Xor resulting byte

Posted on 2005-04-18
Last Modified: 2008-01-09
I am using VB6 doing bit manipulation

The values of the individual bits correspond to a specific action needed to be performed or to knowledge of equipment status.Example byte 11101000 the last 0 may mean that a piece of equipment is on. The program sending the string of bytes inverts (XOR's) the bit values of some but not all bytes. I wanted to XOR the byte and get the orginal byte so I wrote the following:

byteA = 11111111 Xor byteA 'byteA = 11011111 in this example

my result is 102112

I expected 00100000

I thought I was given the decimal value, however it converts to 11000111011100000 as binary

How do I get the Xor'ed byte as my result

Thanks Terry
Question by:TerryLindquist2
    LVL 84

    Expert Comment

    Public Function BinaryToDec(BinaryValue As String) As Long
    BinaryToDec = BinaryToDec + (Left(BinaryValue, 1) * 2 ^ (Len(BinaryValue) - 1))
    BinaryValue = Mid(BinaryValue, 2)
    Loop Until BinaryValue = ""
    End Function

    byteA = BinaryToDec("11011111") Xor BinaryToDec("11111111")

    Author Comment

    ozo thanks for the very quick response.

    I am very new to this so I must ask:

    1. how does this code work?
    2. how do I add it to my code?
    3. Will it give me the binary 8 bit string I need later in the program?
    4. can I substitue a variable like byteA = BinaryToDec(byteA) Xor BinaryToDec("11111111")

    LVL 84

    Expert Comment

    byteA = BinaryToDec("11011111")
    byteA = byteA Xor BinaryToDec("11111111")

    Author Comment

    My inexperience and the lack of comments has made this difficult for me to understand. I will attempt to run this and see if it will fill my needs. What I am guessing is that Xor cannot accept a byte and perform bit manipulation on the individual bits within that byte thus assembling a new byte. Each bit must be removed, manipulated and then reassembled into the new byte.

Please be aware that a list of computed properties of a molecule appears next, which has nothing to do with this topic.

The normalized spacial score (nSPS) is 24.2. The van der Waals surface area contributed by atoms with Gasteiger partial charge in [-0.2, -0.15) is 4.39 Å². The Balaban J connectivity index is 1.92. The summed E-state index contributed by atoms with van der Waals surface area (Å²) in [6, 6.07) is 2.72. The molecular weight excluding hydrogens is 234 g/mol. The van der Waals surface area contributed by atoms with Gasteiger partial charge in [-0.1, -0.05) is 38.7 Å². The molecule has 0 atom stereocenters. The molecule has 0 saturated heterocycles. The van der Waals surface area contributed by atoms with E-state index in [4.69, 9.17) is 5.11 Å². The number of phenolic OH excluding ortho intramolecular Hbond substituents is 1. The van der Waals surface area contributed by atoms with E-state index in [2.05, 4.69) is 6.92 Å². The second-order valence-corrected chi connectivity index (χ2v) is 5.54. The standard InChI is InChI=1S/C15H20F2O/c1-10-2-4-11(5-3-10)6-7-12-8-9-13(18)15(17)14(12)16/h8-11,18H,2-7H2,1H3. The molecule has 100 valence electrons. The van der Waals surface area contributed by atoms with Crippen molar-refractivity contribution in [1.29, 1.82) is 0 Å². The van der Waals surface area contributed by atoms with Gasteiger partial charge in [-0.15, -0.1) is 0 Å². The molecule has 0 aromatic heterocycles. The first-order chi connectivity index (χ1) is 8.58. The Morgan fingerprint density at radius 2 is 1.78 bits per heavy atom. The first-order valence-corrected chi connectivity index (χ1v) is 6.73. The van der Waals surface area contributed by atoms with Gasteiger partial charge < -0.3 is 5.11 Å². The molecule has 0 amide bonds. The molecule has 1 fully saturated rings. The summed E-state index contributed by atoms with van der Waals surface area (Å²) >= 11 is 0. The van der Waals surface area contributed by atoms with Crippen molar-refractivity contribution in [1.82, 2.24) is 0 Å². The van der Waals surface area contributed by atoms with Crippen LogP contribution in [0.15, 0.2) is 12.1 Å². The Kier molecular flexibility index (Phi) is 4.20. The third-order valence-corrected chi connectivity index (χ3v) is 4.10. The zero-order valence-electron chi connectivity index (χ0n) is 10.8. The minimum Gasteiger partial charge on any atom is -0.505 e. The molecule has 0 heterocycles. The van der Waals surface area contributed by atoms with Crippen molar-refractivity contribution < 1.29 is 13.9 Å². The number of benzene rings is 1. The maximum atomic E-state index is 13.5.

Anyone that can help make this more clear will receive extra points. Please note that byteA will always be changing. It is to be compared to a byte 11111111 which will be constant. As noted in my first post I need to receive the inverted byte in return not a dec value.
    LVL 84

    Expert Comment

    byteA = &HDF
    byteA = byteA Xor &HFF

    stringA = binString(byteA)

    Function binString(N As Long) As String
      Do While N > 0
        a = a + CStr(N Mod 2)
        N = N \ 2
      a = StrReverse(a)
      g = Len(a)
      If g < 8 Then
        t = String$(8 - Len(a), "0")
        a = t + a
      End If
      binString = a
    End Function
    LVL 2

    Expert Comment

    you could always try

    a = not a

    not in vb is a bitwise flip on a byte.

    Author Comment

    Msroberts - I like your simple approach. I tried it and my result is still not what I expect, which is 00100000

    ByteA as string  'if I use byte I get overflow errors

    ByteA = 11011111 'for this example, it will always be different
           InvbyteA = Not byteA   'I inserted your suggestion and I got -11011112 as my result

    Any idea why this is happen? Any good books on byte and bit manipulation with VB6? I have not had time to try "ozo's" most recent solution.

    Thanks Terry